There is much to appreciate in David Lindsay-Abaire’s Rabbit Hole, and credit for Insight’s thoughtful production needs to go to director Jason Cannon for giving this often-performed domestic tragedy a deliberate and coherent reading. He constructs a through line illuminating the play’s use of parallelism in a dual context that insures that the ending makes sense to the audience. The story thus seems more organic than episodic, as is a danger with this script, and that is a major accomplishment by Cannon. It almost makes sense to me now that it got a Pulitzer Prize, and I can see why a reader would think it’s extraordinary. However, it can be argued (and of course, I’m going to) that it is very difficult to feel emotion that goes beyond admiration when the show is performed.
Victoria Grant (Janna Cardia) is a divorced, unemployed opera singer who is hungry and cold when she wanders into Chez Lui late one night. There she meets Caroll “Toddy” Todd (David Schmittou), a kindly gentleman who stands her to a hot chocolate and brandy (which is for him) over the protestations of the officious manager, Henri Labisse (James Beaman) who sounds like Inspector Clouseau. Labisse reminds Toddy of his outstanding tab, incurring one of his many minor injuries played for laughs. It is Paris, 1934, and several lives are about to change.
Yes, she could “say that,” and she made crafting double entendres into a fine art. A veritable bouquet of her most famous zingers wraps up Dramatic License’s production of Dirty Blonde with Artistic Director Kim Furlow as the extremely imitable West and John Reidy and B. Weller in various roles representing the many men in her life. Carolyn Hood directs with as much grace as Claudia Shear’s hybrid script (part play, part musical) allows.
The audience at the Rep’s 45th anniversary opener is “seeing red,” and maybe for the first time. In this case, the phrase has nothing to do with anger; rather, it means a way of receiving visual art per Mark Rothko, leading 20th century abstract expressionist painter. And playwright John Logan’s Red depicting a critical time in Rothko’s life is a tour-de-force on all levels, conceptual, artistic, and technical.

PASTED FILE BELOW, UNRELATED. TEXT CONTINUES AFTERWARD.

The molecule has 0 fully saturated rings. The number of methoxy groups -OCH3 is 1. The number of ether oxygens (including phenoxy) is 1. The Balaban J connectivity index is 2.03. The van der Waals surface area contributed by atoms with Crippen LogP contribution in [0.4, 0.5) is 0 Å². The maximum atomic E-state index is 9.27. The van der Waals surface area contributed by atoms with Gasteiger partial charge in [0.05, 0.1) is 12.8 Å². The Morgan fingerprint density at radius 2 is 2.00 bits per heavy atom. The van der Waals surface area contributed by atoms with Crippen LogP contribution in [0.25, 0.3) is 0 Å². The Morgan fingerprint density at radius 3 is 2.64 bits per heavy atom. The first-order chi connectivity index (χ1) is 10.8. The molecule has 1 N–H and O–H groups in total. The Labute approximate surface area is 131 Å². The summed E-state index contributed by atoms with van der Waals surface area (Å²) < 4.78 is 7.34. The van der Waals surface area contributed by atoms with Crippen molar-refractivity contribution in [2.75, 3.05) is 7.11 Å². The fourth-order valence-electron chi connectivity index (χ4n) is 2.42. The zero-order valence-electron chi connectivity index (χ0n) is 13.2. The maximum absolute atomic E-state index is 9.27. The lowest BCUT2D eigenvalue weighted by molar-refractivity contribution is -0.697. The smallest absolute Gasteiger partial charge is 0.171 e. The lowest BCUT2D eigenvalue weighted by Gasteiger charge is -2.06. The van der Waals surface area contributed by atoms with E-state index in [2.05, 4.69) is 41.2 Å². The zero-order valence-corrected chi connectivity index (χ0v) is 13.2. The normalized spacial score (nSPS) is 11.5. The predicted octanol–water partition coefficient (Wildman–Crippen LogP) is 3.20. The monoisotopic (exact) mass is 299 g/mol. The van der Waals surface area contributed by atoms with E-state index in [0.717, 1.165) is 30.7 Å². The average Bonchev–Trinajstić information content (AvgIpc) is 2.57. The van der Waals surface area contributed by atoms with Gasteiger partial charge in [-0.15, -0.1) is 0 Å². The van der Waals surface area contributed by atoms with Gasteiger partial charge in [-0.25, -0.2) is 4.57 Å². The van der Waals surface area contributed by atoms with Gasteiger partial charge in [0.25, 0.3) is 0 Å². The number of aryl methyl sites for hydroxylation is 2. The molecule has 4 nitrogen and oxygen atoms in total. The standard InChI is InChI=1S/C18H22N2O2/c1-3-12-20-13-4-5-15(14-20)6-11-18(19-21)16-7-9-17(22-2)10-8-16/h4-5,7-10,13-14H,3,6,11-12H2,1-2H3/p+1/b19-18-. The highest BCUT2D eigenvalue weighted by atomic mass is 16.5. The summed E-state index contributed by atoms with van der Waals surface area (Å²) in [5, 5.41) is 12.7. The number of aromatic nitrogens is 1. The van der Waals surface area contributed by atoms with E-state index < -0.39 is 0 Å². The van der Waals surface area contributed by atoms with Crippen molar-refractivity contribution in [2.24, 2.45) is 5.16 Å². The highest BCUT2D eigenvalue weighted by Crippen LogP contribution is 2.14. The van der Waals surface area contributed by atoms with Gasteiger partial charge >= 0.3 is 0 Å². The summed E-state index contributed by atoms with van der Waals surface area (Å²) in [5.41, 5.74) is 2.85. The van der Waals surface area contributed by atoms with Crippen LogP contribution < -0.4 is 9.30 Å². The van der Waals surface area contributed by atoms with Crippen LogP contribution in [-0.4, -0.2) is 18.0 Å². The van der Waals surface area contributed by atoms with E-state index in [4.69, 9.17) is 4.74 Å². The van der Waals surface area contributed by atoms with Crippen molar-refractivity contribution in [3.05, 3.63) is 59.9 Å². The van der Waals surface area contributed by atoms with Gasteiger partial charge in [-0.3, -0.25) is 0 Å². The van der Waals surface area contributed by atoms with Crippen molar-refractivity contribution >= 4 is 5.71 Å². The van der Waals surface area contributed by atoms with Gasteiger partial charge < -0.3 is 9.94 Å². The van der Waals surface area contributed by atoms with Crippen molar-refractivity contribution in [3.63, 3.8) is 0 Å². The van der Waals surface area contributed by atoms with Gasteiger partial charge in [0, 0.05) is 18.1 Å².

Unless you’ve been in a coma, you know that the 10th anniversary of 9/11/01 is upon us, and it is being observed in many public arenas, including theaters. End Days by Deborah Zoe Laufer is the New Jewish Theatre’s contribution, and it is mostly successful in balancing respect for the event with much-needed laughter. I liked it a lot.
By her own account, Anne Nelson wrote The Guys in response how to write a essay to the World Trade Center attacks on Sept. 11, 2001 in only 9 days. By December, the play was in full production at the Flea Theatre in New York City for a three-week run attended by audiences whose shock and grief were communal open wounds. I wish I had seen the production then.
The playwright Edward Bond is the most prolific and important theatrical figure in the last 50 years of so that I’ve never heard of. The Manchester Guardian calls him “one of Britain’s most shocking and uncompromising playwrights.” He has written poetry, criticism, and screenplays. He is a director. Born in 1934 and self-educated after the age of 15, he is still working, and to date has published 40 plays that have received production, and a number of others that haven’t or are not available at this time. He’s a translator and a librettist. Restoration was written as a condemnation of the (Margaret) Thatcher administration—the “Iron Lady” who was the conservative Prime Minister of England in the 1980s—which, if Bond is to be believed, had a kind of “let them eat cake” attitude toward the common people.
Even as inured as much of society has become to violence, every once in a while, something comes along that horrifies us. Such was the case with the press-dubbed “thrill killers,” Nathan Leopold, 18, and Richard Loeb, 19, whose crime, though committed in 1924, still fascinates us today. They were possessed of genius IQ’s, both graduated college at 15, and were influenced by philosopher Friedrich Nietzsche’s concept of the “superman” (Übermensch), which Loeb (in the play; Leopold in real life) interpreted to mean that superior beings aren’t bound to the same rules as the rest of humanity. Or at least that’s the reading Thrill Me (book, music and lyrics by Stephen Dolginoff) provides.
Debbie Does Dallas: The Musical is ridiculous in both senses of the word. It is “silly” ridiculous, and “ridiculous” in the current slang meaning “that was so much fun, it was ridiculous!” The NonProphets played to a full house Friday night, which just goes to prove that if you give ‘em what they want, they’ll come out for it. Clearly, what St. Louis theatre-goers have been pining for is a comedy musical based on a classic porno flick. Who knew?
Director Jason Cannon introduced The Crucible by calling it one of the “best plays of the 20th century.” It’s not, but it may be the most important (and it is very good, as well). This production has a number of highs and a few lows, but is successful overall in conveying the madness of a society gone out of control due to factionalism caused by mistrust, misinformation, and misuse of fundamentalist religious beliefs.